By Alex Bridges
WOODSTOCK - A government watchdog group gave Shenandoah County the highest grade for any locality in the region for making its budget available on the Internet.
The Virginia Coalition for Open Government recently released a report titled "How Many Clicks Does It Take to Get to Your Budget?"
In Shenandoah County's case it takes one click.
Counties and cities received grades of A plus to F. The study did not include towns. Shenandoah County received the only "A" in the valley. Other localities in the region received the following grades: Clarke County, D; Frederick County, B; Page County, C; Rappahannock County, D; Warren County, B; Winchester, B.
The Board of Supervisors heard about the report's findings at its meeting Tuesday. Supervisor Sharon Baroncelli lauded Budget Manager Garland Miller and staff for their efforts to make the fiscal document accessible to the public.
"You should be very proud of this recognition by this organization," Baroncelli said.
Board Chairman Conrad Helsley noted that Miller and staff conduct the budget work with limited personnel. Helsley said the high grade "speaks very highly" of Miller and the finance staff as well as County Administrator Doug Walker.
A visitor to Shenandoah County's website - shenandoahcountyva.us - can find the current fiscal budget under Quick Links and, with one click, can download the document. But as Megan Rhyne, executive director of the nonprofit coalition explained, the grading goes beyond the clicks.
In addition to the number of clicks, the organization surveyed localities on the ease of finding and following each click to the budget, according to Rhyne. The study looked at whether a visitor could find the budget on a home page search box or a site map. The organization examined whether the locality offered the budget in one comparative document, in sections or both. It also looked at the formats and whether one could search the document by keyword.
The coalition also sought the availability of past budgets. The study involved searching for context, explanations and summaries in budget. The group took note of other information made available in the searches, such as explanations of the budget process, the calendar, citizen input and whether the locality offers free copies of the documents on CDs.
Once the coalition gathered the information, it asked 10 questions of each site and, based on the answers, graded the localities.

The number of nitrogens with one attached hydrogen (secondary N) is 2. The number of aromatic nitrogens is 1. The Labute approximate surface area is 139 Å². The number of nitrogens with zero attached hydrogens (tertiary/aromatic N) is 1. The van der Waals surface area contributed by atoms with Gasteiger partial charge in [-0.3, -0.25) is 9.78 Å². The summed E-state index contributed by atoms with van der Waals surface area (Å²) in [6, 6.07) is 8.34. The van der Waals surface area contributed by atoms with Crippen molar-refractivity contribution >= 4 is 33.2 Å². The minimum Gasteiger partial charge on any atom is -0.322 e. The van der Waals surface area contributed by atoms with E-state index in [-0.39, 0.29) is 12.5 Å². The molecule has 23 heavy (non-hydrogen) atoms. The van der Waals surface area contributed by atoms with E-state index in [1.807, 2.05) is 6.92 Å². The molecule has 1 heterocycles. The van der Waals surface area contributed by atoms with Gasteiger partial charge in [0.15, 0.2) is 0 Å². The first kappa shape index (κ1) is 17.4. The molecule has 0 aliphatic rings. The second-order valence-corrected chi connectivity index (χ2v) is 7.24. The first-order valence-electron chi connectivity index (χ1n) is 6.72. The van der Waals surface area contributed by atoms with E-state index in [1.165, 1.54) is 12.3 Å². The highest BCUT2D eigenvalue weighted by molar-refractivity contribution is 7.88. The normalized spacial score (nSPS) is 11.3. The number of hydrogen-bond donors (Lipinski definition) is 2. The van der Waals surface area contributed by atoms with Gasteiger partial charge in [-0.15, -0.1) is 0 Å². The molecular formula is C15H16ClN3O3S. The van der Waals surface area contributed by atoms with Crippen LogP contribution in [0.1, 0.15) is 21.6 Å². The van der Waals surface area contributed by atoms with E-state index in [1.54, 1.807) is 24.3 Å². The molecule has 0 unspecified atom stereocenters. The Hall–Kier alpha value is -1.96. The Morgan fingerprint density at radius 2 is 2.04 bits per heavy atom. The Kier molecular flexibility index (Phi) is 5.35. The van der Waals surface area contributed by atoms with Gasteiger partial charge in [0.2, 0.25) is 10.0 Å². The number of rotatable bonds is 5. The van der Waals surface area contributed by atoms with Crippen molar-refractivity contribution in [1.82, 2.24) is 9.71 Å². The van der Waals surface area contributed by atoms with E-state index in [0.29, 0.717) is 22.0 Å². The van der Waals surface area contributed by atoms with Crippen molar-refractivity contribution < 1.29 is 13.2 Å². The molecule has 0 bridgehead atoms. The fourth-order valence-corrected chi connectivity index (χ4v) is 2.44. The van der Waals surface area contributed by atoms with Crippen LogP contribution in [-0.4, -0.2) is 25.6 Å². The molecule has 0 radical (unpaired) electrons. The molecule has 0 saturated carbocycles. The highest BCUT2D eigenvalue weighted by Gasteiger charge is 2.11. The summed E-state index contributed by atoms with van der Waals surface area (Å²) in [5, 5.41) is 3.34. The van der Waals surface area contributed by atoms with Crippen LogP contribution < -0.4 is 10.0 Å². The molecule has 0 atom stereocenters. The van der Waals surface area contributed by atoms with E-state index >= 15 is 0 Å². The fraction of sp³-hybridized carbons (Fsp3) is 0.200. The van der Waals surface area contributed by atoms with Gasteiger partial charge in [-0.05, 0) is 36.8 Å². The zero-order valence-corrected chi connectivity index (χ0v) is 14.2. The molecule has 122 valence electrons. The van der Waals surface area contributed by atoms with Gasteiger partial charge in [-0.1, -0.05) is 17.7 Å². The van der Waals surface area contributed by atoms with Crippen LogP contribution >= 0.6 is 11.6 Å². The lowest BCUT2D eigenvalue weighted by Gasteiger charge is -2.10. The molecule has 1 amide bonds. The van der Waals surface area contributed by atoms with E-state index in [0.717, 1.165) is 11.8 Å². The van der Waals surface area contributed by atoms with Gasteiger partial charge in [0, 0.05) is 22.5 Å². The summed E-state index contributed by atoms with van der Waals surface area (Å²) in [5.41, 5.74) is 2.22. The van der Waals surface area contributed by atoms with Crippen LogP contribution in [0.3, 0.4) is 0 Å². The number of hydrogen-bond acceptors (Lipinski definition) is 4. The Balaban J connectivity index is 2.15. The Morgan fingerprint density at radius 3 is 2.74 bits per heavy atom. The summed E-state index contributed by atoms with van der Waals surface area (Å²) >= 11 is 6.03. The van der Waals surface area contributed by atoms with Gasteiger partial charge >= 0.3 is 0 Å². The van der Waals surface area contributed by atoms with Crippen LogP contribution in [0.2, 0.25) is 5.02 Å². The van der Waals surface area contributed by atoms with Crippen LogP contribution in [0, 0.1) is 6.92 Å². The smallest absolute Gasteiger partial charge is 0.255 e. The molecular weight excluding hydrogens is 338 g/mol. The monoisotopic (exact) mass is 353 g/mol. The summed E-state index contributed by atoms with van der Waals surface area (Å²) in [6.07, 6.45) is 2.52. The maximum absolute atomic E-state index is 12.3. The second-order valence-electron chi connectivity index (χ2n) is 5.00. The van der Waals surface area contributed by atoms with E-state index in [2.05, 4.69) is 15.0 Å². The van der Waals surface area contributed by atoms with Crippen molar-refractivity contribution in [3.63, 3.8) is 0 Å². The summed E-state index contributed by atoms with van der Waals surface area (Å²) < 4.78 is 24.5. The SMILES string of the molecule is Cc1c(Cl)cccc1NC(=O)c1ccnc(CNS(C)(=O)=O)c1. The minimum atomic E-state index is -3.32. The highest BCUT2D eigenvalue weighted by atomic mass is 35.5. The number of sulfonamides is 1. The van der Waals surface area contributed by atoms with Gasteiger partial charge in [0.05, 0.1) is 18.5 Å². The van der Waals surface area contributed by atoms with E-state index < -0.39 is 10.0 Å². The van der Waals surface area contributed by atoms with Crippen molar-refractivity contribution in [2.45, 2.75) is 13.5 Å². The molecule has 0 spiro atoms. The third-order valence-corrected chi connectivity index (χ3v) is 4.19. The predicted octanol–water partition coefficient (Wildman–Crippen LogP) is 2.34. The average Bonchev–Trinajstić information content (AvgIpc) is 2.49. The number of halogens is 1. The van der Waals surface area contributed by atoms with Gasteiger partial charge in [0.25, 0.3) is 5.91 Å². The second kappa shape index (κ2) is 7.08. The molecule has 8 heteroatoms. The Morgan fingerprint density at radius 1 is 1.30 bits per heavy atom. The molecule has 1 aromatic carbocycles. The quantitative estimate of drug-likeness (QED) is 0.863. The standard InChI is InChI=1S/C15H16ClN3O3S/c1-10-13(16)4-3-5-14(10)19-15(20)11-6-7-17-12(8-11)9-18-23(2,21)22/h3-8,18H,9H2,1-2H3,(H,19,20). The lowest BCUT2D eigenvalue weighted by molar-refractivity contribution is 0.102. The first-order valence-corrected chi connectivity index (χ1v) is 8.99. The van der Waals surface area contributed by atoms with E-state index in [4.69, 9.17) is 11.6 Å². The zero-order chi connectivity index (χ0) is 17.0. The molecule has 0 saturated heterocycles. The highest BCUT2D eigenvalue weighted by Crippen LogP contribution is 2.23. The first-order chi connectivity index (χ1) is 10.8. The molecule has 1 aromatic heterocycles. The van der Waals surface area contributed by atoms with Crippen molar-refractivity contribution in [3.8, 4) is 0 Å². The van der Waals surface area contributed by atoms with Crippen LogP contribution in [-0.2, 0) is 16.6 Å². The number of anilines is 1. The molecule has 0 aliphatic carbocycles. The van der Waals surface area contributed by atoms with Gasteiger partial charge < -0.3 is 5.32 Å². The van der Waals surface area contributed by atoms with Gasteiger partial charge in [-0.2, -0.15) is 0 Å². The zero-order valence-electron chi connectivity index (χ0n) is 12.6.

Also at the meeting:
Supervisors voted 5-1 to appoint former County Administrator Vince Poling to the Industrial Development Authority. The board took the matter off its consent agenda for a separate vote at Baroncelli's request. Baroncelli voted against the appointment.
She said she was hoping to "see our IDA become and EDA at one point and with emphasis on economic development."
"I thank Mr. Poling for his service in the past, but I would have liked to have seen someone else on the IDA," Baroncelli added.
Vice Chairman Dennis Morris lauded the efforts of several county staff members, including Community Development Director Brandon Davis, Fire Marshal David Ferguson, Senior Inspector Tim Ferguson and Building Official Mike Dellinger. They spent part of New Year's Eve making sure the Toms Brook School renovation project met certain inspections deadlines.
"These gentlemen went above and beyond the call of duty to make this thing happen," Morris told the board. "We got the approval that we needed on New Year's Eve thanks to these gentlemen and I can't say enough about how dedicated they were through the process."
At one point in late December, the project required a piece of equipment to ensure that fire alarms worked in the facility, Morris explained. Calls were made and the equipment was shipped to the staff on New Year's Eve, he said.
Helsley commended Morris and Toms Brook Mayor Phil Fauber for their involvement in the project. Fauber and Morris visited the site often, Helsley noted.
People Inc. is working with the county and the Northern Shenandoah Valley Regional Commission to renovate the former school into housing for low-income residents. The open house for the project is scheduled for Sunday.
No one spoke at a public hearing held on an application to the Virginia Department of Transportation for funding under the Moving Ahead for Progress in the 21st Century and the Transportation Alternatives Program. The application seeks $1 million in funding on behalf of the Shenandoah Valley Battlefields Foundation for battlefield identification, interpretation, rehabilitation, and to build trails along historic transportation corridors and facilities. The foundation plans to pay the required local match of $200,000.
Contact staff writer Alex Bridges at 540-465-5137 ext. 125, or firstname.lastname@example.org